What is the cost of disability pension? The point I want to make here is that this is affordable by any means. The cost of insuring income benefit promises of employers must be borne by the private sector as part of the cost of doing business. This is only fair and relieves the public purse of the burden of supporting many of our disabled.
Insuring the income security of long-term disability pensioners is not prohibitive by any means. This is so because a relatively small number of Canadians find themselves disabled, for which we are fortunate. Using CPP as a benchmark, the cost of disability benefits is only at .02% of the total cost of the pension program. This is by far not something that is going to crush industry or anybody else if these payments are forced upon them.
The federal government controls the outcome. As pointed out above, income security for long-term disability is vulnerable mostly in corporate insolvencies. Even if the provinces had stronger regulations for protecting LTD pensions, the Companies' Creditors Arrangement Act and the Bankruptcy and Insolvency Act supersede provincial laws and are the only reliable backstop to ensure that income security for those on long-term disability.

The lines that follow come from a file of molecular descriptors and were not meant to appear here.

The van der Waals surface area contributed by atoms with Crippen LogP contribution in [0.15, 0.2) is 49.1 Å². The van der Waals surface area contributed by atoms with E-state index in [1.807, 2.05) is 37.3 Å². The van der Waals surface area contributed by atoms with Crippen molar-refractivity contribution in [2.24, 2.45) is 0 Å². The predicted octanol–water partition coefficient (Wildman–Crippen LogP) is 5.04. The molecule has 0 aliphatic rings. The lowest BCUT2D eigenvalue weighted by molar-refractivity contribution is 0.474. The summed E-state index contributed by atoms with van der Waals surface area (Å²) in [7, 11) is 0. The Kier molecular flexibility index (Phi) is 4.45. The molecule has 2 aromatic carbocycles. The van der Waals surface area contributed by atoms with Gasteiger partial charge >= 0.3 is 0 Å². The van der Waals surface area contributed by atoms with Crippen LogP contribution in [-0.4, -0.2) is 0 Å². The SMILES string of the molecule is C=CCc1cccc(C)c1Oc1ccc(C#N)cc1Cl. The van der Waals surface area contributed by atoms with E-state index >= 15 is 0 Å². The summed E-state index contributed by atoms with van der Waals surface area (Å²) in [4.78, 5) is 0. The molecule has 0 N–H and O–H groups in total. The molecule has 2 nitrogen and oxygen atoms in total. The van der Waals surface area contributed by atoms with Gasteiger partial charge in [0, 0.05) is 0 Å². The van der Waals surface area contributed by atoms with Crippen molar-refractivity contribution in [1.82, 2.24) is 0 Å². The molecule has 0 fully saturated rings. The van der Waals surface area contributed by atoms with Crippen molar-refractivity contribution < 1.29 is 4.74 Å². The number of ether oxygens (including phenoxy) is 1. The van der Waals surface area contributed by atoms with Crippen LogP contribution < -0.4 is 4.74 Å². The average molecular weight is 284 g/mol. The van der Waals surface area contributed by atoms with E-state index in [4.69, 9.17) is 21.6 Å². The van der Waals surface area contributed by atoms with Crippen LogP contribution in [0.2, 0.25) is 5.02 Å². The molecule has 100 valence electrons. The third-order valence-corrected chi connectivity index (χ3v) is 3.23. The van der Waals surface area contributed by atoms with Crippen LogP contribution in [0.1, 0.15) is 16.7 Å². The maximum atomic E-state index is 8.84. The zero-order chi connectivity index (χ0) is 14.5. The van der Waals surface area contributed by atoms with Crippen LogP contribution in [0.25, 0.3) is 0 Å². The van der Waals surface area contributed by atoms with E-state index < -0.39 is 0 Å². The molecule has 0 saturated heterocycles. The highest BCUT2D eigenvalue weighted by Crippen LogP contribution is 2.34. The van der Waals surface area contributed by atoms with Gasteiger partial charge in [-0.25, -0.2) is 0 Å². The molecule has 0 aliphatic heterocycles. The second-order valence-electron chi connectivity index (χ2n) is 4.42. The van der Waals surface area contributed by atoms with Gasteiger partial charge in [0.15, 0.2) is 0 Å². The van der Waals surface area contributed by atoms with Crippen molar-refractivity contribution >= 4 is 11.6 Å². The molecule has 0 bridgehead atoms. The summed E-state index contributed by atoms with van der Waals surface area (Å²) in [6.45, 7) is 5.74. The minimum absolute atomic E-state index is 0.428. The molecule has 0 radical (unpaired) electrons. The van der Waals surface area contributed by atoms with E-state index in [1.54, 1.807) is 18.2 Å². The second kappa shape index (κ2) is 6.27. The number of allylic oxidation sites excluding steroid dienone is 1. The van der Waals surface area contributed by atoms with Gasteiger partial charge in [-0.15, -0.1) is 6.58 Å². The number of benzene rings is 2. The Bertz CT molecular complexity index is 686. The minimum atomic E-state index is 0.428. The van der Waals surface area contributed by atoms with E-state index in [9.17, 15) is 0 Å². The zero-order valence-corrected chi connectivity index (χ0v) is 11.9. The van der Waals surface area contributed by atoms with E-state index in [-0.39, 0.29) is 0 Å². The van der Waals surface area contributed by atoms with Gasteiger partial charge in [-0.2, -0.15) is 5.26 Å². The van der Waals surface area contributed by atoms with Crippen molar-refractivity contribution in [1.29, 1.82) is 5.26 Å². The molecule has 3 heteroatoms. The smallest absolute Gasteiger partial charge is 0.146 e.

Several options exist, and among them are to provide unconditional priority to claims related to unregulated pension plans, such as those for long-term disability; second, to place a responsibility with directors and officers of companies for any remaining shortfall and funding of unregulated pension plans, such as for long-term disability. This is actually very similar to the position of director entailing liability for payroll remittances by a corporation.
Whatever solution is adopted, special attention must be paid to unregulated long-term disability pension plans, as they suffer much more prejudice. It would be unconscionable to only look at the problems and solutions for 97.5% of Canadians, letting 2.5% flounder in poverty because they have been forced into retirement by disability.
The Canadian government has the obligation, under its own Charter of Human Rights and Freedoms, and the means, through its CCAA and BIA legislation, to assure the income security of employer-sponsored long-term disability pensions.
The recommendations of this committee depend largely on the meaning you attribute to “retirement”. If, in this meaning, you exclude the 2.5% of people who retire because of disability, you are entrenching the systematic discrimination of this group.